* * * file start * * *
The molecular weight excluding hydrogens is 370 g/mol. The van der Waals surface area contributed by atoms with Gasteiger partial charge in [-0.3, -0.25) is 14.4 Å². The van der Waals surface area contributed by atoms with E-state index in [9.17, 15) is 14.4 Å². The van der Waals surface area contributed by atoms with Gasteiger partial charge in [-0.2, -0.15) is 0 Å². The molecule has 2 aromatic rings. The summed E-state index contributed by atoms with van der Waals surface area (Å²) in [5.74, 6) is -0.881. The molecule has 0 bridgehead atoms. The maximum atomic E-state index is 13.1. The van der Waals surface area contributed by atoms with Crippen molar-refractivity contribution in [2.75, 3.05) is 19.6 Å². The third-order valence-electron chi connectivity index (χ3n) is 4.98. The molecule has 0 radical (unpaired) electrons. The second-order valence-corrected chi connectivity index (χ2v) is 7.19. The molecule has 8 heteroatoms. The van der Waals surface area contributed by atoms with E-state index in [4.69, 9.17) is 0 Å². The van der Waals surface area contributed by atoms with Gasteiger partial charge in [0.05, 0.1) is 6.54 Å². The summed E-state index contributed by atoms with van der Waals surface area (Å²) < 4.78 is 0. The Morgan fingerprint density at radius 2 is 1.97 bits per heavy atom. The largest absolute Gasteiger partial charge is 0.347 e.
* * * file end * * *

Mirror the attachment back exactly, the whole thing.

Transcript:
The molecular weight excluding hydrogens is 370 g/mol. The van der Waals surface area contributed by atoms with Gasteiger partial charge in [-0.3, -0.25) is 14.4 Å². The van der Waals surface area contributed by atoms with E-state index in [9.17, 15) is 14.4 Å². The van der Waals surface area contributed by atoms with Gasteiger partial charge in [-0.2, -0.15) is 0 Å². The molecule has 2 aromatic rings. The summed E-state index contributed by atoms with van der Waals surface area (Å²) in [5.74, 6) is -0.881. The molecule has 0 bridgehead atoms. The maximum atomic E-state index is 13.1. The van der Waals surface area contributed by atoms with Crippen molar-refractivity contribution in [2.75, 3.05) is 19.6 Å². The third-order valence-electron chi connectivity index (χ3n) is 4.98. The molecule has 0 radical (unpaired) electrons. The second-order valence-corrected chi connectivity index (χ2v) is 7.19. The molecule has 8 heteroatoms. The van der Waals surface area contributed by atoms with E-state index in [4.69, 9.17) is 0 Å². The van der Waals surface area contributed by atoms with Gasteiger partial charge in [0.05, 0.1) is 6.54 Å². The summed E-state index contributed by atoms with van der Waals surface area (Å²) < 4.78 is 0. The Morgan fingerprint density at radius 2 is 1.97 bits per heavy atom. The largest absolute Gasteiger partial charge is 0.347 e.